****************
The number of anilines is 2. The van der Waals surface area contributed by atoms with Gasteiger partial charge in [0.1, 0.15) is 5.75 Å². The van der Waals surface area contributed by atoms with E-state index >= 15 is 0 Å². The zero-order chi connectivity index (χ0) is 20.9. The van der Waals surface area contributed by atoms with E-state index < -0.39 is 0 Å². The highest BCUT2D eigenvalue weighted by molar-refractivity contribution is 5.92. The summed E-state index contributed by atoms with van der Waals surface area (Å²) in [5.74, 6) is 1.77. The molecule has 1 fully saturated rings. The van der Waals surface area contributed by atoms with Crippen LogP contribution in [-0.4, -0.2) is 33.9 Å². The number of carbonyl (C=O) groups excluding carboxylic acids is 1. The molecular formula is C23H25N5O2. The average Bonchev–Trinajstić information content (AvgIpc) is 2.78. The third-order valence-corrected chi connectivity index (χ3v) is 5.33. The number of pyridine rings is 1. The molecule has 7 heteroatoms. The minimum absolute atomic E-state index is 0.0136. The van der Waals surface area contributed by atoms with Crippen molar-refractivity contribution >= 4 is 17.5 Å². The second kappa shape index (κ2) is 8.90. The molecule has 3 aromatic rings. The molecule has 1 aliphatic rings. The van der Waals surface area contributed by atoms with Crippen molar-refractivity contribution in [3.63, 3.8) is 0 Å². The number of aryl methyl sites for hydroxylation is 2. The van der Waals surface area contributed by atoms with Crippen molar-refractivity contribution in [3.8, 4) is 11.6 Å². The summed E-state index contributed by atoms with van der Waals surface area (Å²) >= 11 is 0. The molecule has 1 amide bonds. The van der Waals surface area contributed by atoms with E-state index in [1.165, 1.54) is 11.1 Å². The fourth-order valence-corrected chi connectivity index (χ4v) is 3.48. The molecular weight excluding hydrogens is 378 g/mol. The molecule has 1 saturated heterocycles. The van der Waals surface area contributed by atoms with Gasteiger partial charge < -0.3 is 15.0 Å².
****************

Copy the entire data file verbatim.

The number of anilines is 2. The van der Waals surface area contributed by atoms with Gasteiger partial charge in [0.1, 0.15) is 5.75 Å². The van der Waals surface area contributed by atoms with E-state index >= 15 is 0 Å². The zero-order chi connectivity index (χ0) is 20.9. The van der Waals surface area contributed by atoms with E-state index < -0.39 is 0 Å². The highest BCUT2D eigenvalue weighted by molar-refractivity contribution is 5.92. The summed E-state index contributed by atoms with van der Waals surface area (Å²) in [5.74, 6) is 1.77. The molecule has 1 fully saturated rings. The van der Waals surface area contributed by atoms with Crippen LogP contribution in [-0.4, -0.2) is 33.9 Å². The number of carbonyl (C=O) groups excluding carboxylic acids is 1. The molecular formula is C23H25N5O2. The average Bonchev–Trinajstić information content (AvgIpc) is 2.78. The third-order valence-corrected chi connectivity index (χ3v) is 5.33. The number of pyridine rings is 1. The molecule has 7 heteroatoms. The minimum absolute atomic E-state index is 0.0136. The van der Waals surface area contributed by atoms with Crippen molar-refractivity contribution >= 4 is 17.5 Å². The second kappa shape index (κ2) is 8.90. The molecule has 3 aromatic rings. The molecule has 1 aliphatic rings. The van der Waals surface area contributed by atoms with Crippen molar-refractivity contribution in [3.63, 3.8) is 0 Å². The number of aryl methyl sites for hydroxylation is 2. The van der Waals surface area contributed by atoms with Crippen molar-refractivity contribution in [3.8, 4) is 11.6 Å². The summed E-state index contributed by atoms with van der Waals surface area (Å²) >= 11 is 0. The molecule has 1 amide bonds. The van der Waals surface area contributed by atoms with E-state index in [1.165, 1.54) is 11.1 Å². The fourth-order valence-corrected chi connectivity index (χ4v) is 3.48. The molecular weight excluding hydrogens is 378 g/mol. The molecule has 1 saturated heterocycles. The van der Waals surface area contributed by atoms with Gasteiger partial charge < -0.3 is 15.0 Å².